From a certain angle I can kind of get what the film was trying for. Firstly, after two films featuring the Shredder the producers basically had to try something new. Bringing ol' metal head back from the dead again would have been a bridge too far, to be sure, and as we saw in that sequel his storyline was beyond played out. Sending the heroes back in time, which is an interesting, hooky sci-fi premise, forces the heroes into a new situation they haven't seen before. The storytelling possibilities are endless, right?

Unfortunately, once the guys are sent back in the time the film really doesn't know what to do with them. The whole of the story revolves around a war between factions, but said "war" is hardly a skirmish at all: it's one tiny fort and a single village that refuses to pay their taxes or something. That's not a war, it's hardly even a battle, rating a pissing match at best. The movie tries to sell it as this huge conflict for the ages by telling us how bad Norinaga is, making him glower while the villagers are all nice, sweet people, but it never really backs any of this up. The few battles we see make it look more like a family conflict than anything epic.

This is a major issue because the whole of the last act is tied up in resolving this war. It's needs a big, climactic battle to build to, something to give us the major release of the story, and yet there just isn't anything here at all. Instead of building to a grand finale, the movie peters out in the last act, losing all steam and momentum, to the point where even the kids in the audience (like my 12-year-old self) just start tuning out altogether.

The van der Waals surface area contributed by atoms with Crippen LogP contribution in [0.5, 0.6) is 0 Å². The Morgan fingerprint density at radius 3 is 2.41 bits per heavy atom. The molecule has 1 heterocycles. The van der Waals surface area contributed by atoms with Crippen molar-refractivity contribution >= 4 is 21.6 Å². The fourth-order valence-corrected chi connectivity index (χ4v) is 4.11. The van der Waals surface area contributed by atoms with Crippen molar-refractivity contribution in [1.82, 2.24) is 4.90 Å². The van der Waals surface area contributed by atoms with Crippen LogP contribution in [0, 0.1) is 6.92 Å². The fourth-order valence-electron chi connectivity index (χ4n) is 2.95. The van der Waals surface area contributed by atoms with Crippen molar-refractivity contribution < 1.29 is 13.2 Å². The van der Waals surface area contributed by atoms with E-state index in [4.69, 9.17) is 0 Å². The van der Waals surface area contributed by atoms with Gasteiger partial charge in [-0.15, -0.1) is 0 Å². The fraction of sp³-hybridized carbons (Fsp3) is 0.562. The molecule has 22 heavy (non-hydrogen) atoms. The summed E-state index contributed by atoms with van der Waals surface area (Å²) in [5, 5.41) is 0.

It's a pity because the first two acts of the film aren't bad, actually. They're not great, with silly one liners and hammy acting, but I'd put it on par with the first film in tone and style. It doesn't insult us by overly kiddifying everything, unlike the second movie, and it has more than a few jokes that are aimed straight at the adults in the audience. It has a good, easy going vibe to it, funny and amusing without taking too long to get anywhere, but then that third act rolls around and the film falls apart entirely.

The weird thing is that the film has an opportunity for something truly interesting it could have done with the story. The guys went to feudal Japan so they could have gotten involved in the middle of a conflict involving the Foot Clan. They were right there at a time what that clan could be bee forming. While shoving Shredder (or a Shredder stand-in) into the movie would have been silly, they could have easily worked in reference to the Turtles' own past and built it as a culmination of their three-movie arc. That would have made great use of sending the guys back into the past while also paying of all their story beats over the years. Instead we just get a silly, bad little story that would have been right at home in a TMNT cartoon.

In fact, when you think about it, this film has the cinematic style and storytelling of an episode of TV. It doesn't try very hard, keeps everything tight and on a budget, and sets the guys right back where they were when the film started. It could have been the season finale for a show and would have fit in perfectly, but material for the Silver Screen this is not. The film is enjoyable at times, and mildly fun, but it all just dies a sad and tedious death before the credits even roll. While I think it's probably a good thing at this point the live-action films didn't produce another direct sequel, I have to think the Turtles deserved better. Thankfully, a few years later, we'd get a much better sequel from a different studio...